Why Financials Really Are in Trouble

Written By Brian Hicks

Posted November 18, 2009

An end to our woes is as premature as Jim Cramer calling an end to the depression fears. Unemployment will continue to climb. Consumer spending will suffer. And housing is only expected to worsen, as more resets rear their ugly heads.

Just ask Meredith Whitney. . .

She believes that financials still sizable headwinds, as the banking sector is “not adequately capitalized today.” She’s even calling for a double dip recession.

Cramer, of course, thinks she’s dead wrong… writing at least three articles pointing out her errors. But if he spent more time doing research and less time criticizing, he’d realize she was right… (We wouldn’t want to remind Cramer of his “brilliant” Bear Stearns call, would we? Too soon?)

Financials really are in trouble, especially this January 1, 2010.

That’s when FAS 167, or the Federal Accounting Standards 167, effective January 1, 2010, will take effect. It’ll basically force financials to bring bad, off-balance sheet asset back to the books… which could trigger substantial Street disasters, comparable to that of Lehman.

In June 2009, the Financial Accounting Standards Board issued an amendment to the accounting standards for transfers of financial assets (SFAS 166) and an amendment to the accounting standards on consolidation of variable interest entities (SFAS 167). Both amendments are effective and will be applied prospectively by the company on January 1, 2010 … Under these accounting standards, the company will record the underlying mortgage loans in these single-family PC trusts and some of its Structured Transactions on its balance sheet. These mortgage loans have an outstanding unpaid principal balance of approximately $1.8 trillion as of September 30, 2009… While Freddie Mac continues to evaluate the impacts of adoption, the company expects that the adoption could have a significant negative impact on its net worth.”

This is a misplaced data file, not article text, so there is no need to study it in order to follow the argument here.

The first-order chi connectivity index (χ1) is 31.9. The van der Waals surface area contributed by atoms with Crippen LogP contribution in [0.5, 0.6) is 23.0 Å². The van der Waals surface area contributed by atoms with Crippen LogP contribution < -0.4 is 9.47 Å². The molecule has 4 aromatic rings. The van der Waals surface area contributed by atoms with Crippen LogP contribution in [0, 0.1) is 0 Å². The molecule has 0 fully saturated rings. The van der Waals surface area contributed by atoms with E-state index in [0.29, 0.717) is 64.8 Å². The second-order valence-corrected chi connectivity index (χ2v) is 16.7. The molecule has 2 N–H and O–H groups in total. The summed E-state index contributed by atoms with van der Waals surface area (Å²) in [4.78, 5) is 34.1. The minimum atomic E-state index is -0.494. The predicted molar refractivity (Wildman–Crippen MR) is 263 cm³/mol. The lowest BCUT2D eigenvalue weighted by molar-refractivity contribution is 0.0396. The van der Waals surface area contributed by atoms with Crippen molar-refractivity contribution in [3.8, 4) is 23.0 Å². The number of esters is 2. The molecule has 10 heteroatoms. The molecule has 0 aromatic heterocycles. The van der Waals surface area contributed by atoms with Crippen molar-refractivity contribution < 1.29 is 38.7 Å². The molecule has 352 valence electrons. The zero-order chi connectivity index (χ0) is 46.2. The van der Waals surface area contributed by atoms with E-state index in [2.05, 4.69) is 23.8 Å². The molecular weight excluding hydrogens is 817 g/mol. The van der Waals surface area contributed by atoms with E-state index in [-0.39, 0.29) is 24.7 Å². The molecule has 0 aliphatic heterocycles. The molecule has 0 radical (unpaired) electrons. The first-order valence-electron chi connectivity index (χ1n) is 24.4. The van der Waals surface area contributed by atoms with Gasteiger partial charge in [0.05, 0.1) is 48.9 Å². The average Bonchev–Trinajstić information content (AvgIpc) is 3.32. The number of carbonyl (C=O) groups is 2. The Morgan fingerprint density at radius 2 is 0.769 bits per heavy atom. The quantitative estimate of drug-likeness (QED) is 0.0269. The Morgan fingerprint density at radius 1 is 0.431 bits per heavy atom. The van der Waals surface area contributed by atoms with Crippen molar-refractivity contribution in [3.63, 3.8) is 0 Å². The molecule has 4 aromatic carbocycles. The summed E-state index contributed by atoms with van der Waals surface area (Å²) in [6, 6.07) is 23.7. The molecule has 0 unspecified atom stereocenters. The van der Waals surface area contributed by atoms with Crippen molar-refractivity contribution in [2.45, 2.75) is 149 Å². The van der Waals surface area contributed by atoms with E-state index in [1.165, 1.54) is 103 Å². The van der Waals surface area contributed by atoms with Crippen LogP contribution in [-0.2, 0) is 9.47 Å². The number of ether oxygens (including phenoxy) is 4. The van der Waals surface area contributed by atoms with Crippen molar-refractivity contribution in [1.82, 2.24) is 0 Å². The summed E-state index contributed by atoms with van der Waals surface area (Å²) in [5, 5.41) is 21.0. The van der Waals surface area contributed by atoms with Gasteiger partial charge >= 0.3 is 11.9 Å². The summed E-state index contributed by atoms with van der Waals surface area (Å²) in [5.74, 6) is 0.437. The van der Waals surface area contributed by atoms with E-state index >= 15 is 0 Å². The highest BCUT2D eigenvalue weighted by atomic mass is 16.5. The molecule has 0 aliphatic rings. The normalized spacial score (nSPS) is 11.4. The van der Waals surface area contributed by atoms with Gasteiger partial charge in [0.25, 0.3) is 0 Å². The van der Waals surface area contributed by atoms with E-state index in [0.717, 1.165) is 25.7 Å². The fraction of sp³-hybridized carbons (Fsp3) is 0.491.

Worse, check out what Wells Fargo had to say recently on FAS:

This comes from Wells Fargo’s Q3 report:

I want to update you on our most recent analysis of the impact of the application of FAS 166 and 167, which is expected to result in the consolidation of certain off-balance sheet assets currently not included in our financial statements. We provided a preliminary analysis in our second-quarter 10-Q. Based on our continued refinement of this analysis, we now expect approximately $55 billion in incremental GAAP assets to be brought on balance sheet, representing approximately $28 billion in incremental risk-weighted assets.”

And they’re probably not the only ones with this hanging over their heads. 

Long story short, financials and our consumer cash-strapped society, are in trouble… big trouble.

We’ll look to short some of the big names in Options Trading Pit as we near January 2010.

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